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As bankruptcy-driven disappearances and suicides haunt Wenzhou, we check in with leading China debt expert Victor Shih.
Editor's note: this article is part of our "Cracks in the Wall" series about the challenges facing China's economy.
BOSTON — China’s economic miracle is showing signs of faltering. Growth has slowed to 9.1 percent — still a ferocious pace for any normal country, but a relative slump for China. Meanwhile, the government has begun putting the brakes on lending, in an effort to tame inflation and avoid a serious bubble.
But now there’s evidence of real economic pain in China. In cities like Wenzhou, entrepreneurs have found themselves mired in debt — so hopelessly that some have gone into hiding or committed suicide.
To put the matter in perspective, we interviewed Dr. Victor Shih. An expert in Chinese politics and economy, Shih has been following the debt situation closely, and was among the first to warn of potential trouble ahead. An associate professor of political science at Northwestern University, Shih holds a Ph.D. in government from Harvard. (The interview has been condensed and edited by GlobalPost.)
GlobalPost: When we spoke over the summer, you warned that the public debt level in China -- including local and central governments, as well as state owned companies — held potentially staggering amounts of debt: between 80 and 150 percent of gross domestic product. At the low end, that's similar to France, which currently has a perfect credit score but is under pressure from ratings agencies. At the high end, it’s nearly as bad as Greece. Do you still stand by that assessment, and how have things changed over the past quarter?
Yes, the low end — 80 percent — would be government debt alone. If you include debt that state-owned companies hold that the government is potentially liable for, the number would approach 150 percent of gross domestic product.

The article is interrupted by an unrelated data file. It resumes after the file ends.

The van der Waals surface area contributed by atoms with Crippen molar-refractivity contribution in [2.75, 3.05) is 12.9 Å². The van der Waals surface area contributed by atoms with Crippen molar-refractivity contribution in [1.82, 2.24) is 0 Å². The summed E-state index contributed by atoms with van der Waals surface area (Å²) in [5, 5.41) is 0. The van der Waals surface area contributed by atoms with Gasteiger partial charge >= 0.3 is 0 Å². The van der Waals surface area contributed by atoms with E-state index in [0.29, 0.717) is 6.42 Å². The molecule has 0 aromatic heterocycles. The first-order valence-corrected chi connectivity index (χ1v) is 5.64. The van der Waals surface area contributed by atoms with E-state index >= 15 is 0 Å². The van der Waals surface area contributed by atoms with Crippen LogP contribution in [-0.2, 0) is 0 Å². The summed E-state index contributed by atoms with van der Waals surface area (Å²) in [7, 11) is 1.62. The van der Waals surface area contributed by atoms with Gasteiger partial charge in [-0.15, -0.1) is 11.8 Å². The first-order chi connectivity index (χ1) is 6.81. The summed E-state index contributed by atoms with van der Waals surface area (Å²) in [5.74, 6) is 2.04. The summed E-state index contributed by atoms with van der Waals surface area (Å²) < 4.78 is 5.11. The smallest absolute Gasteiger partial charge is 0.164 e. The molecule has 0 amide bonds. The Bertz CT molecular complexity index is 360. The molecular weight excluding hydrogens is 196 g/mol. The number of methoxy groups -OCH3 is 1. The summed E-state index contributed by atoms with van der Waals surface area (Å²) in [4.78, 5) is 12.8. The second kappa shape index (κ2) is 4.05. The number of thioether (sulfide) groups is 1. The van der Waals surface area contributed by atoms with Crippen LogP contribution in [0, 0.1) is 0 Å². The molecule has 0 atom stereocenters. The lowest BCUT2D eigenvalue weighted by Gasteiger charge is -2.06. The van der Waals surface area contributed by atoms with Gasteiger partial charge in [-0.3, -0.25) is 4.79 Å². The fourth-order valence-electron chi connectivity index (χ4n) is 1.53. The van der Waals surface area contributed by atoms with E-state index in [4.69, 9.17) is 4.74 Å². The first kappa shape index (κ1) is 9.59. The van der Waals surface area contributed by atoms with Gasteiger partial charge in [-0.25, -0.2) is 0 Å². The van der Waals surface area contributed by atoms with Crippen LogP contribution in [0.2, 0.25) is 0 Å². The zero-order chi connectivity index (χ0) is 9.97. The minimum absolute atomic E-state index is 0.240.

There's been a slight improvement lately, in that the rate of increase in lending has slowed down a bit. Local governments are now having trouble borrowing from the banks. On the other hand, they are able to roll over existing debt. So non-performing loans in China remain low, because the central government has instructed banks to allow local governments — and I suspect a lot of state-owned enterprises — to roll over a lot of the existing debt.
Meaning that they get new loans to cover their old loans.
Shih: that's right.
We're hearing that business owners in Wenzhou are committing suicide or going into hiding because they cannot pay their creditors. Many have borrowed from relatives and friends, or used their homes as collateral, so they're in big trouble both financially and socially. One woman who allegedly borrowed $45 million has now vanished. The situation has gotten so bad that Premier Wen Jiaboa recently paid a visit.
Are these debt problems happening elsewhere, and is it the beginning of a bigger problem — like a bursting Chinese credit bubble?
It is a serious problem, but I don't think for the moment that it is a systemic problem. First, informal lending — by private individuals or unregulated credit companies to private companies or individuals — is still relatively small compared to China’s entire financial system. And of course, there are different estimates as to how large this informal lending is. It ranges from 5 trillion renminbi to 10 trillion renminbi ($786 billion to $1.52 trillion).
We have to remember that there is as much as 70 trillion renminbi ($11 trillion) in China's banks. Moreover, this kind of lending tends to be relatively local, so while a cross-regional contagion is not impossible, the scale is not likely to be very large.
Is there a point at which rolling over loans will no longer be possible, or is that not a risk, because China — as a centrally-planned economy — can simply print money?
That poses a problem to the economy. Of course when you print money — which not only China but the rest of the world is doing these days as a way to deal with financial difficulties — you can bail out financial institutions. However, China constantly enlarges its monetary base, and that causes persistent inflationary pressure.
So instead of having a steep crash in the financial system, residents and taxpayers in China have to pay for these financial difficulties through an inflation tax